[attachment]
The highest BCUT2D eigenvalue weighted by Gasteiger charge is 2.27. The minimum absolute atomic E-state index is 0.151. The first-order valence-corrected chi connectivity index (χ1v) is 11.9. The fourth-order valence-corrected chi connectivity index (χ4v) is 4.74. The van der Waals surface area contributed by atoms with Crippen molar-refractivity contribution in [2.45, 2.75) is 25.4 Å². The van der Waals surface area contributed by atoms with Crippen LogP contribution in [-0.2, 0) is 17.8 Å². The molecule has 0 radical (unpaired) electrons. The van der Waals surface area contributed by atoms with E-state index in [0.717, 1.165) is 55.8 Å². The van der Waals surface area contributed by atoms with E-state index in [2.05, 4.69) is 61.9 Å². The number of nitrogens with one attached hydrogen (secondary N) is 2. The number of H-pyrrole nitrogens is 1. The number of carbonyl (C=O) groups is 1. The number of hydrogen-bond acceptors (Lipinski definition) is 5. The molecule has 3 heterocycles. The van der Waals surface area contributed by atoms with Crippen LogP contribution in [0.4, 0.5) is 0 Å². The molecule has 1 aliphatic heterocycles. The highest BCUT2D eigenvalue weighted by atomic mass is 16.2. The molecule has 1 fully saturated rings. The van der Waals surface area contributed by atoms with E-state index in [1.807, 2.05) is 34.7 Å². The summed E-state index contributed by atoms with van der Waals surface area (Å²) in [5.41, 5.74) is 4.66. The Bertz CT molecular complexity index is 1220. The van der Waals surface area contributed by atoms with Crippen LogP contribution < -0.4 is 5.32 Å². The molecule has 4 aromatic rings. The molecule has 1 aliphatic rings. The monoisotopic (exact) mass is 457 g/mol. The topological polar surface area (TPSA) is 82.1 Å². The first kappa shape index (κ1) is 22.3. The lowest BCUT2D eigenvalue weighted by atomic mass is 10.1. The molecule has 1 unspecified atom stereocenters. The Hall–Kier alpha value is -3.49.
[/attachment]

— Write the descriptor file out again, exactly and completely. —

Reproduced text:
The highest BCUT2D eigenvalue weighted by Gasteiger charge is 2.27. The minimum absolute atomic E-state index is 0.151. The first-order valence-corrected chi connectivity index (χ1v) is 11.9. The fourth-order valence-corrected chi connectivity index (χ4v) is 4.74. The van der Waals surface area contributed by atoms with Crippen molar-refractivity contribution in [2.45, 2.75) is 25.4 Å². The van der Waals surface area contributed by atoms with Crippen LogP contribution in [-0.2, 0) is 17.8 Å². The molecule has 0 radical (unpaired) electrons. The van der Waals surface area contributed by atoms with E-state index in [0.717, 1.165) is 55.8 Å². The van der Waals surface area contributed by atoms with E-state index in [2.05, 4.69) is 61.9 Å². The number of nitrogens with one attached hydrogen (secondary N) is 2. The number of H-pyrrole nitrogens is 1. The number of carbonyl (C=O) groups is 1. The number of hydrogen-bond acceptors (Lipinski definition) is 5. The molecule has 3 heterocycles. The van der Waals surface area contributed by atoms with Crippen LogP contribution in [0.4, 0.5) is 0 Å². The molecule has 1 aliphatic heterocycles. The highest BCUT2D eigenvalue weighted by atomic mass is 16.2. The molecule has 1 fully saturated rings. The van der Waals surface area contributed by atoms with E-state index in [1.807, 2.05) is 34.7 Å². The summed E-state index contributed by atoms with van der Waals surface area (Å²) in [5.41, 5.74) is 4.66. The Bertz CT molecular complexity index is 1220. The van der Waals surface area contributed by atoms with Crippen LogP contribution < -0.4 is 5.32 Å². The molecule has 4 aromatic rings. The molecule has 1 aliphatic rings. The monoisotopic (exact) mass is 457 g/mol. The topological polar surface area (TPSA) is 82.1 Å². The first kappa shape index (κ1) is 22.3. The lowest BCUT2D eigenvalue weighted by atomic mass is 10.1. The molecule has 1 unspecified atom stereocenters. The Hall–Kier alpha value is -3.49.